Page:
Camosun students raise funds for Bolivian animal refuge
Release Date: May 4, 2016
Nevin Harper is passionate about experiential, outdoor adventure education. “The value for me is in the hidden curriculum,” says the Camosun sport management instructor who led 19 students on a field school to Bolivia in 2014. “It’s about expanding global perspectives and intellectual growth through exposure to different cultures and new forms of knowledge.”
Harper is busy preparing for his next Bolivian adventure with a new cohort of students who study exercise, wellness and sport management. This year’s “high altitude” field school in Bolivia runs from May 9 to 24.
“It was by far the best experience I’ve had at Camosun. It allowed us to take the classroom to new extremes,“ says Karly Cameron, a current Bachelor of Sport and Fitness Leadership student who took part in the inaugural field school.
It begins with an orientation week where students learn about Bolivian culture and how to cope with altitude sickness. This is followed by an intense two-week trip to Bolivia with hands-on activities such as hiking, camping, climbing, and cross-cultural and environmental learning. “We camp by Lake Titicaca to do acclimation exercises, where on a clear day, you can see the mountains we will hike and climb to over 5,300 metres,” says Harper. “We visit a research centre where they are studying the health effects of high altitude exposure on locals and athletes, ascend glaciers to study the impact of climate change, and mountain bike over six hours from a summit pass to the edge of the jungle 12,000 vertical feet below.”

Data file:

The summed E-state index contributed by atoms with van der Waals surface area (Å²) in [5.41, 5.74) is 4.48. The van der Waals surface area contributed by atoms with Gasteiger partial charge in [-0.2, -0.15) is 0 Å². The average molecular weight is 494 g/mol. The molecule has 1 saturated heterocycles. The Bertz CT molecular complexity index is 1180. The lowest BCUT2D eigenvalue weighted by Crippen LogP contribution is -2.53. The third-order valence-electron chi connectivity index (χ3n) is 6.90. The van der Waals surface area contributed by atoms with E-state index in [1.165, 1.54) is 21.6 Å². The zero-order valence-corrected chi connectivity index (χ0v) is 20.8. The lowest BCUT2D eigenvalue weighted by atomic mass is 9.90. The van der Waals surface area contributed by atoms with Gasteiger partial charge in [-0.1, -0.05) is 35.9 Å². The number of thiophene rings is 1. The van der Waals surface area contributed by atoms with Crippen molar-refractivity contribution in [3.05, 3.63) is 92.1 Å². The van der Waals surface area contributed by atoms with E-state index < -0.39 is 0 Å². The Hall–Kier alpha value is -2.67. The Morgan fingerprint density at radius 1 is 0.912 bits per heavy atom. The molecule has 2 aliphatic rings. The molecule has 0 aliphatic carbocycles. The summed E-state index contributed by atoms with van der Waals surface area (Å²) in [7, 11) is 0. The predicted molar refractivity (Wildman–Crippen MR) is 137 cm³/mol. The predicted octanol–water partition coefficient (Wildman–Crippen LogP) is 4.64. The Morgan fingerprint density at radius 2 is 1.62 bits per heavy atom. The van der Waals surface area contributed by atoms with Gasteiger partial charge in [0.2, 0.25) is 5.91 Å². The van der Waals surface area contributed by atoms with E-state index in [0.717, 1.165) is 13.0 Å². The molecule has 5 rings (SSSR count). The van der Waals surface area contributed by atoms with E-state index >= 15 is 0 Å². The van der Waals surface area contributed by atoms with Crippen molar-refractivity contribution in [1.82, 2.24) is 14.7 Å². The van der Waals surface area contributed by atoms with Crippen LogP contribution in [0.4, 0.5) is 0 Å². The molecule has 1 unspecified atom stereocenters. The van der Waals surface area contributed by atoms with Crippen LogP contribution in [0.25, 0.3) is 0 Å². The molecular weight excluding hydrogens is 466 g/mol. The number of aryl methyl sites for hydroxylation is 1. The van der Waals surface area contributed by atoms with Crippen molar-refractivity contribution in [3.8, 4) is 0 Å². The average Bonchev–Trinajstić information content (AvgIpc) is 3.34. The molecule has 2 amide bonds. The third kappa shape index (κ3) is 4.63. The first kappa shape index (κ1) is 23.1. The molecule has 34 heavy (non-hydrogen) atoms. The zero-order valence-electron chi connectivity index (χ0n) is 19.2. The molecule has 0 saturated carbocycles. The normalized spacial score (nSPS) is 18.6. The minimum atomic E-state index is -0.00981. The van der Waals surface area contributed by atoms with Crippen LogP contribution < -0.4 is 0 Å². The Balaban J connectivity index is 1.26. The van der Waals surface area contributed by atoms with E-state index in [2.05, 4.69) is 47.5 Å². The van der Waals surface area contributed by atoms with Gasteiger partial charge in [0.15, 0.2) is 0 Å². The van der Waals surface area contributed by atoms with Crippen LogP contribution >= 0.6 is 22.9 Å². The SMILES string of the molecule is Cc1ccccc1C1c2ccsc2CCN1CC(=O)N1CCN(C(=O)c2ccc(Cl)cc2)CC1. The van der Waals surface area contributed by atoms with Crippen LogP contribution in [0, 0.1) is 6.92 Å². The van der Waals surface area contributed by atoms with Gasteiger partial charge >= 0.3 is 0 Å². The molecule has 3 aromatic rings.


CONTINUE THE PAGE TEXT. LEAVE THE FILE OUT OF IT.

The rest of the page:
As intense as the itinerary is, there is time for the kinds of deep, one on one conversations that help students reflect on and grow from their experiences, as well as ample time for journal assignments.
“I don’t think young people today have enough time for introspection,” says Harper. “Exploring another culture is a visceral experience. I encourage my students to slow down, so that their time in Bolivia becomes a true, experiential learning opportunity beyond the classroom.”
One of the highlights is a working visit to the Senda Verde ecological reserve at the base of a river in the Yungas forests. With a population of 700 animals and growing—many of them rescued from the cruel hands of poachers and traffickers—the refuge is home to a variety of wildlife including ocelots, parrots, reptiles, capuchin, spider and howler monkeys and a pair of Andean bears. As a registered charity, it relies on the generosity of volunteers from around the world to contribute both expertise and money.
The 2014 student team wants to pay it forward. They aim to raise $750 for the incoming cohort to give directly to the refuge. So far, they have raised $400. “We decided to fundraise because the cost to keep such a place running is extensive. When we were there you could see and feel the passion the volunteers and owners had for the animals and for creating a safe sanctuary for them,” says Cameron.
Dollars raised help to employ local staff, provide food, water, and veterinary care to the animals, and upgrade infrastructure such as an aviary for injured parrots and a purpose-built enclosure for the Andean bears. To donate, visit: gofundme.com/tcuuxpbw.
Program Leader & Instructor, Sport Management
Last updated: May 5, 2016 10:46 am